One reason for the film’s massive success could be attributed to confirmation bias, a psychological tendency to seek, interpret, and remember information that confirms our pre-existing beliefs. Baby (2023) seems to validate certain societal norms and judgements, making it appealing to a large audience that finds their beliefs reinforced. This is alarming, even in 2023, the majority believe in it.

Emotional Highs and Lows

From a cinematic standpoint, the film employs effective storytelling techniques that take the audience on an emotional rollercoaster. High arousal emotions, whether positive or negative, are more likely to be shared; this is known as the emotional contagion theory. Scenes that evoke strong emotions—like anger towards Vaishnavi or sympathy for Anand and Viraj—are more likely to go viral.

The Impact of Social Media Algorithms

Let’s not underestimate the power of algorithms in shaping public opinion. Content that triggers strong emotional responses gets shared and commented on more, which gives it higher visibility on social media platforms. This creates a feedback loop in which the more a scene or character is discussed, the more visibility it gains, leading to a self-perpetuating cycle of virality.

The Bystander Effect in Digital Spaces

The ease with which people can share their opinions online paradoxically creates a digital bystander effect. Many might disagree with the portrayals and messages in the film but assume that someone else will voice these concerns. Meanwhile, those who agree with the film’s messages are more likely to share and propagate its content, thus contributing to its blockbuster status.

Baby (2023) is entertaining for youngsters, but it also reinforces harmful stereotypes about women and men. Its popularity shows that filmmakers need to be responsible rather than merely echoing societal biases.

For more movie analysis and suggestions, click here.

‘Custody’: The Hits and Misses of a Venkat Prabhu Hunt

“Custody” is a 90s-set action thriller that weaves unexpected twists, humour, and charm while falling short in delivering a consistently engaging cinematic experience.

Plot: A Twisted Tale of Duty and Dilemmas

Our story unfolds in the late 90s, with our hero Shiva (Naga Chaitanya), a morally upright police constable. Chaitanya’s character name might be inspired by Ram Gopal Varma’s Shiva, starring Nagarjuna Akkineni as a young rebel.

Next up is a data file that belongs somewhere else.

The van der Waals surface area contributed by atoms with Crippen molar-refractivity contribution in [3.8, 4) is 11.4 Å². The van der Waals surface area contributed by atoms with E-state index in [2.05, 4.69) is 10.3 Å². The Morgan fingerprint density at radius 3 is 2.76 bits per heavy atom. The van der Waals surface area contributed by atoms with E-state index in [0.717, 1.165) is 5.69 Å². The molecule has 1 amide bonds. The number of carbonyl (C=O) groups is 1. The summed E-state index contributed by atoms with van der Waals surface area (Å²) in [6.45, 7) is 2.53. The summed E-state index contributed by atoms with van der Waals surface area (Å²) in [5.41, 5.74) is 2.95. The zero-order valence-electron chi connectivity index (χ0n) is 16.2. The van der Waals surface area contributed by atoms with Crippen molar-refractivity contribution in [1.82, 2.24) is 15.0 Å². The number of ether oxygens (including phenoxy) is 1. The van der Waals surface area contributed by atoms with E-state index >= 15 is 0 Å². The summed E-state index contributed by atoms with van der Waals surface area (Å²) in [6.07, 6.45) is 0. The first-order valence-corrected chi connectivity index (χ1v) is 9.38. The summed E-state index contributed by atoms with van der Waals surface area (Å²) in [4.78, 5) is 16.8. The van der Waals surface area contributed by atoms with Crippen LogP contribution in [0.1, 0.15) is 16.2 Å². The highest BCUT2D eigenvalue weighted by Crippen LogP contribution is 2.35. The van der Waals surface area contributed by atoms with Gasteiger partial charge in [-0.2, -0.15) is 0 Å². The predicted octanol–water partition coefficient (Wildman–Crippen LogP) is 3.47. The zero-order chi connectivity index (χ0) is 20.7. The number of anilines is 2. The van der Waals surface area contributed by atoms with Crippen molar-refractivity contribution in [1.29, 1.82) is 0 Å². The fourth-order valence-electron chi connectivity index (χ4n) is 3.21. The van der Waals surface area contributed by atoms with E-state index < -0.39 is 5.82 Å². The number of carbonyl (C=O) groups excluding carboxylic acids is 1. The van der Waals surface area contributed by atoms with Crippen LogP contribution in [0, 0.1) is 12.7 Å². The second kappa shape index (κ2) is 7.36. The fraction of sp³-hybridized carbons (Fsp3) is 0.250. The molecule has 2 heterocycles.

His introduction isn’t a typical fight scene, he doesn’t flex muscles but halts a Chief Minister’s ( Priyamani) car to make way for an ambulance.

Next, we’re shown his love life, where he’s planning to elope with his quirky girlfriend, Revathi (Krithi Shetty). The plot thickens when Shiva, in a twist of fate, gets entangled with a dangerous criminal, Raju (Arvind Swami).

Now, Shiva’s mission is to escort Raju to court while dodging the corrupt police officer IG Nataraj (Sharat Kumar) and the entire state police force.

Sounds like quite the thrill ride, doesn’t it? But don’t get too excited;
It’s like expecting a giant fireworks show and only getting a sparkler.

End credits from Custody

Custody: A Hunt with Missed Opportunities

Venkat Prabhu always aims to mix comedy and thrills in his films. This is like trying to make a tricky cocktail, where the humour is a refreshing breeze on a hot day. However, in “Custody”, the comedy didn’t hit the mark as expected. Premji seems to have lost the special spark we used to see in other Venkat Prabhu films.

The movie takes some time getting to the main conflict, which can test the patience of the audience. It fumbles when it attempts to explore an emotional backstory, making it feel a tad cliched. The comedy track could also have been sharper, and the action sequences more impactful.

In simple words, it could have been more focussed to the core theme (like Maanadu) and it demands a more brutal editing.

Performances: The Best, The Better, and The Missed Opportunities

In all Venkat Prabhu films, the actors’ performances are the beating heart, and it’s no different in “Custody.” But there is a difference, in Maanadu, you can see a competition between STR & S J Suryah, but here you won’t.

Naga Chaitanya as Shiva wears the role of the morally upright constable. His attempt to portray a character is commendable. While he convincingly plays the underdog, there are moments where we feel a seasoned actor could have added more depth and intensity to the role. It’s not that he doesn’t bring his A-game, but the character of Shiva could have had more facets explored. There are places where the character’s emotional depth doesn’t quite resonate convincingly. Still, it is arguably one of his best performances yet.

Arvind Samy as Raju from Custody